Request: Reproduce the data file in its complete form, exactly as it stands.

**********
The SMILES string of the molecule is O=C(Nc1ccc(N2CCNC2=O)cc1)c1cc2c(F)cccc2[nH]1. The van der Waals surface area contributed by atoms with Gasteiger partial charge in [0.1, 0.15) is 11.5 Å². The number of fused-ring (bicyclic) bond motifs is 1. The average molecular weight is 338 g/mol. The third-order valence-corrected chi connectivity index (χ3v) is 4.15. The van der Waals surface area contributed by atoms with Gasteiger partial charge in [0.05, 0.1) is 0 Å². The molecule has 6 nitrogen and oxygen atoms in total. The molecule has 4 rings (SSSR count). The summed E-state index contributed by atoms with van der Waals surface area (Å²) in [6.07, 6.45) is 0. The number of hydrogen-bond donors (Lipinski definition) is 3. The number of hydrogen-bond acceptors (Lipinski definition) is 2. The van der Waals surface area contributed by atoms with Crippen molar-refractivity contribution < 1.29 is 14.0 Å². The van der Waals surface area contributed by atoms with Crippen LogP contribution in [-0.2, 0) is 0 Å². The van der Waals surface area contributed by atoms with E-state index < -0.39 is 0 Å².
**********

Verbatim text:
The SMILES string of the molecule is O=C(Nc1ccc(N2CCNC2=O)cc1)c1cc2c(F)cccc2[nH]1. The van der Waals surface area contributed by atoms with Gasteiger partial charge in [0.1, 0.15) is 11.5 Å². The number of fused-ring (bicyclic) bond motifs is 1. The average molecular weight is 338 g/mol. The third-order valence-corrected chi connectivity index (χ3v) is 4.15. The van der Waals surface area contributed by atoms with Gasteiger partial charge in [0.05, 0.1) is 0 Å². The molecule has 6 nitrogen and oxygen atoms in total. The molecule has 4 rings (SSSR count). The summed E-state index contributed by atoms with van der Waals surface area (Å²) in [6.07, 6.45) is 0. The number of hydrogen-bond donors (Lipinski definition) is 3. The number of hydrogen-bond acceptors (Lipinski definition) is 2. The van der Waals surface area contributed by atoms with Crippen molar-refractivity contribution < 1.29 is 14.0 Å². The van der Waals surface area contributed by atoms with Crippen LogP contribution in [-0.2, 0) is 0 Å². The van der Waals surface area contributed by atoms with E-state index < -0.39 is 0 Å².